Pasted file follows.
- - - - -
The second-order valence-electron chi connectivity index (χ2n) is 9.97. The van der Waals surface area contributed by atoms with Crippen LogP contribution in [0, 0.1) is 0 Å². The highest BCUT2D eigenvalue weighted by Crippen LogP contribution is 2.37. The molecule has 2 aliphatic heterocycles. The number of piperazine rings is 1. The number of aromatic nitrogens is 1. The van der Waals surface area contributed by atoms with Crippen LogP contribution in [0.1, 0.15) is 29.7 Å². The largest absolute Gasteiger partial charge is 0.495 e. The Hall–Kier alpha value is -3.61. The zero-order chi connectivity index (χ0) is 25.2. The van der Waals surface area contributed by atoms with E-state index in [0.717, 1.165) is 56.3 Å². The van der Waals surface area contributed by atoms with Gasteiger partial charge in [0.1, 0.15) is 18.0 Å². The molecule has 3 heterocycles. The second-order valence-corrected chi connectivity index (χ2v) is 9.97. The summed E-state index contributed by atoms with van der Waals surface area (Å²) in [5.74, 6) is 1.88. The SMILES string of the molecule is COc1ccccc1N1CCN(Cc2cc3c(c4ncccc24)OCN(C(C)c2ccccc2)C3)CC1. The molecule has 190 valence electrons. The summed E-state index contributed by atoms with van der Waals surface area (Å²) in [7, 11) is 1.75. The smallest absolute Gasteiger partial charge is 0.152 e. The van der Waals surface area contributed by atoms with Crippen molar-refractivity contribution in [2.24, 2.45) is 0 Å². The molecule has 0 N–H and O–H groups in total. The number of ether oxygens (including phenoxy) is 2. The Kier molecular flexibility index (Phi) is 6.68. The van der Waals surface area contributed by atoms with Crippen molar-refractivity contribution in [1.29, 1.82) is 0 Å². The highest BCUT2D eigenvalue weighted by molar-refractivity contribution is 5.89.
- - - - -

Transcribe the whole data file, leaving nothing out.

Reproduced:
The second-order valence-electron chi connectivity index (χ2n) is 9.97. The van der Waals surface area contributed by atoms with Crippen LogP contribution in [0, 0.1) is 0 Å². The highest BCUT2D eigenvalue weighted by Crippen LogP contribution is 2.37. The molecule has 2 aliphatic heterocycles. The number of piperazine rings is 1. The number of aromatic nitrogens is 1. The van der Waals surface area contributed by atoms with Crippen LogP contribution in [0.1, 0.15) is 29.7 Å². The largest absolute Gasteiger partial charge is 0.495 e. The Hall–Kier alpha value is -3.61. The zero-order chi connectivity index (χ0) is 25.2. The van der Waals surface area contributed by atoms with E-state index in [0.717, 1.165) is 56.3 Å². The van der Waals surface area contributed by atoms with Gasteiger partial charge in [0.1, 0.15) is 18.0 Å². The molecule has 3 heterocycles. The second-order valence-corrected chi connectivity index (χ2v) is 9.97. The summed E-state index contributed by atoms with van der Waals surface area (Å²) in [5.74, 6) is 1.88. The SMILES string of the molecule is COc1ccccc1N1CCN(Cc2cc3c(c4ncccc24)OCN(C(C)c2ccccc2)C3)CC1. The molecule has 190 valence electrons. The summed E-state index contributed by atoms with van der Waals surface area (Å²) in [7, 11) is 1.75. The smallest absolute Gasteiger partial charge is 0.152 e. The van der Waals surface area contributed by atoms with Crippen molar-refractivity contribution in [2.24, 2.45) is 0 Å². The molecule has 0 N–H and O–H groups in total. The number of ether oxygens (including phenoxy) is 2. The Kier molecular flexibility index (Phi) is 6.68. The van der Waals surface area contributed by atoms with Crippen molar-refractivity contribution in [1.29, 1.82) is 0 Å². The highest BCUT2D eigenvalue weighted by molar-refractivity contribution is 5.89.